Breaking a pharmacy lease
Lauren Kelly provides an insight into the legal factors pharmacists need to consider…
In light of the current economic climate, some pharmacists occupying leasehold premises may wish to rely on break rights (to the extent one is included within their lease) in order to terminate their lease before the contractual end date. Such rights can be invaluable where it appears that an alternative premises might be available at a more competitive price, or the unit is not profitable.
Regardless of the reasons for wanting to exercise a break clause, it is very important any conditions attached to the right are strictly complied with. Such conditions could include, for example, that the tenant has paid all rent/other sums due under the lease up to and including the break date or that the tenant hands back the property to the landlord with vacant possession/free from occupation.
Careful consideration should be given to the wording of the conditions, as a failure to comply with the terms could result in the tenant losing the right to exercise the break altogether. We consider below some of the most common break conditions and matters for pharmacists, in particular, to keep in mind.
Payment of rent or all sums due
Commonly clauses will contain a condition that the tenant must have either paid the landlord a) the rent, or b) all sums due under the lease, up to and including the break date.
The distinction between “all rent” and “all sums due” is an important one. Rent is defined in the lease and therefore, in most circumstances, can be easily determined. Unless the lease expressly provides otherwise, payment of the rent should be in full (for the relevant month/quarter) and not apportioned up to the break date. Whether there is any ability to recover an overpayment will itself be determined by the provisions of the lease.
Conversely, a requirement to pay all sums due can include not only the rent but any service charge, insurance premium and/or unpaid interest on any late payments etc. (whether or not the same has been formally demanded). In these circumstances it would be prudent to ask the landlord for confirmation as to whether there are any amounts outstanding under the lease and have the same recorded in writing.
If in any doubt, it is recommended that tenants take legal advice and consider paying any amounts in dispute on a without prejudice basis as any underpayment could result in the break right being lost.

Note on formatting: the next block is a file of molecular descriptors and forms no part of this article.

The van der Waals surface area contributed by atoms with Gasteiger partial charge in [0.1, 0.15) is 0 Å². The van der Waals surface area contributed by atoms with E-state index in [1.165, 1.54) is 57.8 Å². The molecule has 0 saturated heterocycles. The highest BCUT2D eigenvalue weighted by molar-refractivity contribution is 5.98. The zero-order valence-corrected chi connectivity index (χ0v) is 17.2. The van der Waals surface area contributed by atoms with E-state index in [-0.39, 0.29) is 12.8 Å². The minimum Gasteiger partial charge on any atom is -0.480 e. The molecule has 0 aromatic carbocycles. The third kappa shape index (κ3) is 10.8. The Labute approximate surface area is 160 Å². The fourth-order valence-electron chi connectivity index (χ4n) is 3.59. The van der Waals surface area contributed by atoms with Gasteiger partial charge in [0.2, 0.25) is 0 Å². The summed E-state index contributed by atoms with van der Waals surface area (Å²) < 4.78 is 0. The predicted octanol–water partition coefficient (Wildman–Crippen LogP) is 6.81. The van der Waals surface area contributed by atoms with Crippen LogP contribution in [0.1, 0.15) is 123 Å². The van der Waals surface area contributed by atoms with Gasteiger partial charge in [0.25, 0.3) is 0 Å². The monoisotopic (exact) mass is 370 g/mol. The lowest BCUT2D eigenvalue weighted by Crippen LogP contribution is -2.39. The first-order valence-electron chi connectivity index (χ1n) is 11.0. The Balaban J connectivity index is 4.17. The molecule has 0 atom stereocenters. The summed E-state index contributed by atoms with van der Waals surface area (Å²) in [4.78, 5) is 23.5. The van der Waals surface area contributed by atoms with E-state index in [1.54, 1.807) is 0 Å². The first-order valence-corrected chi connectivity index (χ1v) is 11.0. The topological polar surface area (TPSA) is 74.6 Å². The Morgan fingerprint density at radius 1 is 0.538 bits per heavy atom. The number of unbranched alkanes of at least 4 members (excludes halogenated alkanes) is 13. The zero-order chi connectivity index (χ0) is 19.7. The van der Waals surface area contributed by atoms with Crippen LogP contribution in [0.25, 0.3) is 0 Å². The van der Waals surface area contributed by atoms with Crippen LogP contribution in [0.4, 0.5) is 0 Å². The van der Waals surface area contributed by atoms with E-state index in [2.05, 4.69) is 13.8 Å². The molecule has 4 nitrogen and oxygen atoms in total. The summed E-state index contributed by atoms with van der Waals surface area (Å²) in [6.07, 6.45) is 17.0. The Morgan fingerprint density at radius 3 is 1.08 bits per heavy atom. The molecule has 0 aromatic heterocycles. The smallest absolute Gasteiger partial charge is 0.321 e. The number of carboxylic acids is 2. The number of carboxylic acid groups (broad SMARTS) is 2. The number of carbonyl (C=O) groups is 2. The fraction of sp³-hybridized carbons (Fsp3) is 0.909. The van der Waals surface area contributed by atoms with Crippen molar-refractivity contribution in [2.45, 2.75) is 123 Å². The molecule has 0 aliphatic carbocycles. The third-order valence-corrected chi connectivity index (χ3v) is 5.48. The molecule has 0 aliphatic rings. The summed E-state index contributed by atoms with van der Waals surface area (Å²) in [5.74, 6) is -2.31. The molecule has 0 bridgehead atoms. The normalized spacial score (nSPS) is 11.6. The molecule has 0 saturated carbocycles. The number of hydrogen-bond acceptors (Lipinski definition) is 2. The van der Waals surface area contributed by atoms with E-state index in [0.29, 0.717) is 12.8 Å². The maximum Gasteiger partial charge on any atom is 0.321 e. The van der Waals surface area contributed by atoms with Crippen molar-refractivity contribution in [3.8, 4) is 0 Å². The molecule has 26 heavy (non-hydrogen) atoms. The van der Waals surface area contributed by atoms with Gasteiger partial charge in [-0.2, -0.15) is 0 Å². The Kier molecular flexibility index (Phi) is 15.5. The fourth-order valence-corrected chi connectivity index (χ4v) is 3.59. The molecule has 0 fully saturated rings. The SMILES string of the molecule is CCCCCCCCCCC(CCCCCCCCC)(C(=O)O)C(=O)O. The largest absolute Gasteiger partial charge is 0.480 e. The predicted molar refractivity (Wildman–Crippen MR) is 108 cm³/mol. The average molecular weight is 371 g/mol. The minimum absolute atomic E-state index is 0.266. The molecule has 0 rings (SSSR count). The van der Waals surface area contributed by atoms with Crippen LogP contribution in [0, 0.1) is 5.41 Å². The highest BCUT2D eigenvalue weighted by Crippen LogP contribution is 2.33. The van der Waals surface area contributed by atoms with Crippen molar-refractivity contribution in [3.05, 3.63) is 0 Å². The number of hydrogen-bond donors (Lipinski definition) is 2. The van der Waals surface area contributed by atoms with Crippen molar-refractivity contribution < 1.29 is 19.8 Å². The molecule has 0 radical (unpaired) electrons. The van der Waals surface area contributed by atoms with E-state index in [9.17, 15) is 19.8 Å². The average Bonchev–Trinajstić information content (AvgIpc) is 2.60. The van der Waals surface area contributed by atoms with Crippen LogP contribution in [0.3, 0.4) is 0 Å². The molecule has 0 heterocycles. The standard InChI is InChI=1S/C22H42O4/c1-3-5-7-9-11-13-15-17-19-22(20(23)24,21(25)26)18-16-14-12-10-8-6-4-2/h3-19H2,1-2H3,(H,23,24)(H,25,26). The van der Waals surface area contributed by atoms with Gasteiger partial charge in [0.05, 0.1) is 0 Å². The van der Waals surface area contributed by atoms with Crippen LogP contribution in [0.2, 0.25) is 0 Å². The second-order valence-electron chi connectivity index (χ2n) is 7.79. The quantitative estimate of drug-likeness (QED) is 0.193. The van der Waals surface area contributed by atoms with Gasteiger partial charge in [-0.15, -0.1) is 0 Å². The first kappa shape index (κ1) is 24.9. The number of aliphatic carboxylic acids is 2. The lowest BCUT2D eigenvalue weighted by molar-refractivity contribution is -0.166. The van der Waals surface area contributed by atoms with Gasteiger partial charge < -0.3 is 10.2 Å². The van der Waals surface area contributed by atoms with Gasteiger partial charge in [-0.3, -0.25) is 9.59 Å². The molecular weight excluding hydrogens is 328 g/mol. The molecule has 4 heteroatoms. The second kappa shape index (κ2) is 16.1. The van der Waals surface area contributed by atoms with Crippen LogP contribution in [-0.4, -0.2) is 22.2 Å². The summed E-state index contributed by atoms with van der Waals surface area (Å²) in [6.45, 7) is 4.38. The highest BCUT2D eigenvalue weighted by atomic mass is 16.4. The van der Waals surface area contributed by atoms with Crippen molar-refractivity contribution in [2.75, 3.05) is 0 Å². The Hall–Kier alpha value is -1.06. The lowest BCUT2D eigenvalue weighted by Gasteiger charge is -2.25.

Vacant possession or free from occupation
An obligation can be placed on a tenant in the lease to hand back the property with vacant possession or free from occupation.
Whilst to hand back the property free from occupation would impose an obligation on the tenant simply to ensure that they did not continue to occupy (or allow others to occupy) the property, an obligation to hand back the property with vacant possession is much more onerous.
To comply, a tenant would need to ensure that the property was unoccupied, free from all items belonging to the property, that all rubbish had removed and, if required by the lease, that the property had been reinstated so as to remove any tenant alterations. Essentially, the property is to be handed back to the landlord on or before the break date, in a condition such that the landlord can take immediate occupation, and it can be easy to get into a dispute about the same.
Other points to note
Whilst the most common break conditions are listed above, other conditions may have been imposed and consideration should be given to the break clause in its entirety. It could be, for example, that a premium is payable on exercising a break or that there must be no material breach of tenant covenant.
Further, tenants will need to have regard to the notice provisions in the lease to ensure that any notice is served correctly. This could include the method by which the break notice can be delivered (e.g. by recorded delivery or first class post) and the notice that should be given of the tenant’s intention to break the lease (e.g. there may be an obligation to provide not less than 6 months written notice of the intention to terminate).
Finally, it is vital that consideration is given to the position of the pharmacy’s NHS contract and any steps that might be required ahead of any determination of the lease (for instance ensuring any new premises are appropriately registered and giving relevant notice of the ceasing of activities at the old premises). Pharmacies will usually have controlled drugs at the premises, and great care needs to be taken when vacating premises that the relevant legislation is complied with.
Given the often onerous break conditions which must first be satisfied, it is recommended that tenants take legal advice as early as possible in the event they wish to exercise their right to terminate the lease. This will assist a pharmacy tenant in understanding what rights they have to terminate the lease and the timescales within which a break clause must be served.
The above is a general overview and we recommend independent legal advice is sought for your specific concerns. If you require further information in relation to the points raised in this article, contact Lauren Kelly who is an associate at Charles Russell Speechlys LLP. She can be contacted on Lauren.Kelly@crsblaw.com